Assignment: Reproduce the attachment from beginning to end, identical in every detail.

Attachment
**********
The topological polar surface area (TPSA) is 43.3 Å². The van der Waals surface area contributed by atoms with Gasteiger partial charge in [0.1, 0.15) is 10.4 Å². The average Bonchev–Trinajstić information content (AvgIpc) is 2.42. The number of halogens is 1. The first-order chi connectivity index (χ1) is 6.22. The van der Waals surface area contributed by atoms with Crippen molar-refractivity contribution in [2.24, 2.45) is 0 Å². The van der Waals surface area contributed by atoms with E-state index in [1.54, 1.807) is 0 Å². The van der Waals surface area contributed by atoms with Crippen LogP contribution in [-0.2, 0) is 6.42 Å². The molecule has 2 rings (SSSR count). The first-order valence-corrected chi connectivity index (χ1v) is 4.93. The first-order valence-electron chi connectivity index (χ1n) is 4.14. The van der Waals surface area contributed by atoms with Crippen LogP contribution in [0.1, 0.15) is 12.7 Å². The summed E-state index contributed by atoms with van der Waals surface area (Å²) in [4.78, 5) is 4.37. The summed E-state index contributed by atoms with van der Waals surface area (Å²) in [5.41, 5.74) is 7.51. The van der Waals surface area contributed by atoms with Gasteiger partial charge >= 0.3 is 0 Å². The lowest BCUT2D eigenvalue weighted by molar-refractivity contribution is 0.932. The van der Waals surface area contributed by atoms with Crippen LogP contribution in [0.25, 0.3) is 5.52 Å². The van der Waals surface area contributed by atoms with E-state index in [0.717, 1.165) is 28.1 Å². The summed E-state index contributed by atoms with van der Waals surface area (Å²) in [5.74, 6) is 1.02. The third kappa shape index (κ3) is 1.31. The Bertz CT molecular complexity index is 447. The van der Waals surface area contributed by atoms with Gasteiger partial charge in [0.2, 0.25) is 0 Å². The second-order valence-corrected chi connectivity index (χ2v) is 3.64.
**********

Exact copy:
The topological polar surface area (TPSA) is 43.3 Å². The van der Waals surface area contributed by atoms with Gasteiger partial charge in [0.1, 0.15) is 10.4 Å². The average Bonchev–Trinajstić information content (AvgIpc) is 2.42. The number of halogens is 1. The first-order chi connectivity index (χ1) is 6.22. The van der Waals surface area contributed by atoms with Crippen molar-refractivity contribution in [2.24, 2.45) is 0 Å². The van der Waals surface area contributed by atoms with E-state index in [1.54, 1.807) is 0 Å². The van der Waals surface area contributed by atoms with Crippen LogP contribution in [-0.2, 0) is 6.42 Å². The molecule has 2 rings (SSSR count). The first-order valence-corrected chi connectivity index (χ1v) is 4.93. The first-order valence-electron chi connectivity index (χ1n) is 4.14. The van der Waals surface area contributed by atoms with Crippen LogP contribution in [0.1, 0.15) is 12.7 Å². The summed E-state index contributed by atoms with van der Waals surface area (Å²) in [4.78, 5) is 4.37. The summed E-state index contributed by atoms with van der Waals surface area (Å²) in [5.41, 5.74) is 7.51. The van der Waals surface area contributed by atoms with Gasteiger partial charge >= 0.3 is 0 Å². The lowest BCUT2D eigenvalue weighted by molar-refractivity contribution is 0.932. The van der Waals surface area contributed by atoms with Crippen LogP contribution in [0.25, 0.3) is 5.52 Å². The van der Waals surface area contributed by atoms with E-state index in [0.717, 1.165) is 28.1 Å². The summed E-state index contributed by atoms with van der Waals surface area (Å²) in [5.74, 6) is 1.02. The third kappa shape index (κ3) is 1.31. The Bertz CT molecular complexity index is 447. The van der Waals surface area contributed by atoms with Gasteiger partial charge in [0.2, 0.25) is 0 Å². The second-order valence-corrected chi connectivity index (χ2v) is 3.64.